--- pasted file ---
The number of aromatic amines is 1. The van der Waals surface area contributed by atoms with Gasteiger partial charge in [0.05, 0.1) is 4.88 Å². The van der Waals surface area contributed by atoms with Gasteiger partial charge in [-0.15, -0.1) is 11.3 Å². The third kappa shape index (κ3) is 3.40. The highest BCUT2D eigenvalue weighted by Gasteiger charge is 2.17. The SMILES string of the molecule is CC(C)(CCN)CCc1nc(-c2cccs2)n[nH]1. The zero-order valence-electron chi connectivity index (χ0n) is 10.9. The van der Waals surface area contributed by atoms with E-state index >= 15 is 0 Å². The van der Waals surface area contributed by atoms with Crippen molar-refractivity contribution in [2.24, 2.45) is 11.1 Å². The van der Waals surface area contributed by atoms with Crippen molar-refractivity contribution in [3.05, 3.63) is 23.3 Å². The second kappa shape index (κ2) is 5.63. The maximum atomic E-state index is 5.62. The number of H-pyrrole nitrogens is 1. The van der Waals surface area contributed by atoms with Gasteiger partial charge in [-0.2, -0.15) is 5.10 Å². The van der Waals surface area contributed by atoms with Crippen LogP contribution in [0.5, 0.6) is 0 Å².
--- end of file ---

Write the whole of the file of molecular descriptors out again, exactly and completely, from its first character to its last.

The number of aromatic amines is 1. The van der Waals surface area contributed by atoms with Gasteiger partial charge in [0.05, 0.1) is 4.88 Å². The van der Waals surface area contributed by atoms with Gasteiger partial charge in [-0.15, -0.1) is 11.3 Å². The third kappa shape index (κ3) is 3.40. The highest BCUT2D eigenvalue weighted by Gasteiger charge is 2.17. The SMILES string of the molecule is CC(C)(CCN)CCc1nc(-c2cccs2)n[nH]1. The zero-order valence-electron chi connectivity index (χ0n) is 10.9. The van der Waals surface area contributed by atoms with E-state index >= 15 is 0 Å². The van der Waals surface area contributed by atoms with Crippen molar-refractivity contribution in [2.24, 2.45) is 11.1 Å². The van der Waals surface area contributed by atoms with Crippen molar-refractivity contribution in [3.05, 3.63) is 23.3 Å². The second kappa shape index (κ2) is 5.63. The maximum atomic E-state index is 5.62. The number of H-pyrrole nitrogens is 1. The van der Waals surface area contributed by atoms with Gasteiger partial charge in [-0.2, -0.15) is 5.10 Å². The van der Waals surface area contributed by atoms with Crippen LogP contribution in [0.5, 0.6) is 0 Å².